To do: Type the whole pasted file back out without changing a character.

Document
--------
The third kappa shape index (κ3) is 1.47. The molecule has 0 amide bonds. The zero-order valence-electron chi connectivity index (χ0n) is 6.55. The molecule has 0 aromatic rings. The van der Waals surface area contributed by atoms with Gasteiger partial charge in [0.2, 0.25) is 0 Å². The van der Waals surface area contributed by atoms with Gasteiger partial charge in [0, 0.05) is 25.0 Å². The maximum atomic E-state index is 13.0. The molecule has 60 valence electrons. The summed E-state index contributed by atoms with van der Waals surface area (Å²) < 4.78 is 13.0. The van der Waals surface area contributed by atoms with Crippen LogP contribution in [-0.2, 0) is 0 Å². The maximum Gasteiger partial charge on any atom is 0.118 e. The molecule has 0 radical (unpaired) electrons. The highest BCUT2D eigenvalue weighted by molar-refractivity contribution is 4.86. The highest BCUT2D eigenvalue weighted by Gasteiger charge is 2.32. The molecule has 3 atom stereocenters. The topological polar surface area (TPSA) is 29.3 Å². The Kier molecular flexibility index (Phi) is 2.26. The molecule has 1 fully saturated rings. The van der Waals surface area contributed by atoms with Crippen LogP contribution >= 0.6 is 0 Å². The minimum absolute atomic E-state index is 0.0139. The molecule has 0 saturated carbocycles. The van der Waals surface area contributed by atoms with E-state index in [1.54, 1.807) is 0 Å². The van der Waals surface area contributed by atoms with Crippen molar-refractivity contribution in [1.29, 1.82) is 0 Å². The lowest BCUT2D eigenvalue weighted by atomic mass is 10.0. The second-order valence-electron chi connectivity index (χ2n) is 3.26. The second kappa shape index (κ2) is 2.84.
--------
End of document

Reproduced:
The third kappa shape index (κ3) is 1.47. The molecule has 0 amide bonds. The zero-order valence-electron chi connectivity index (χ0n) is 6.55. The molecule has 0 aromatic rings. The van der Waals surface area contributed by atoms with Gasteiger partial charge in [0.2, 0.25) is 0 Å². The van der Waals surface area contributed by atoms with Gasteiger partial charge in [0, 0.05) is 25.0 Å². The maximum atomic E-state index is 13.0. The molecule has 60 valence electrons. The summed E-state index contributed by atoms with van der Waals surface area (Å²) < 4.78 is 13.0. The van der Waals surface area contributed by atoms with Crippen LogP contribution in [-0.2, 0) is 0 Å². The maximum Gasteiger partial charge on any atom is 0.118 e. The molecule has 0 radical (unpaired) electrons. The highest BCUT2D eigenvalue weighted by molar-refractivity contribution is 4.86. The highest BCUT2D eigenvalue weighted by Gasteiger charge is 2.32. The molecule has 3 atom stereocenters. The topological polar surface area (TPSA) is 29.3 Å². The Kier molecular flexibility index (Phi) is 2.26. The molecule has 1 fully saturated rings. The van der Waals surface area contributed by atoms with Crippen LogP contribution >= 0.6 is 0 Å². The minimum absolute atomic E-state index is 0.0139. The molecule has 0 saturated carbocycles. The van der Waals surface area contributed by atoms with E-state index in [1.54, 1.807) is 0 Å². The van der Waals surface area contributed by atoms with Crippen molar-refractivity contribution in [1.29, 1.82) is 0 Å². The lowest BCUT2D eigenvalue weighted by atomic mass is 10.0. The second-order valence-electron chi connectivity index (χ2n) is 3.26. The second kappa shape index (κ2) is 2.84.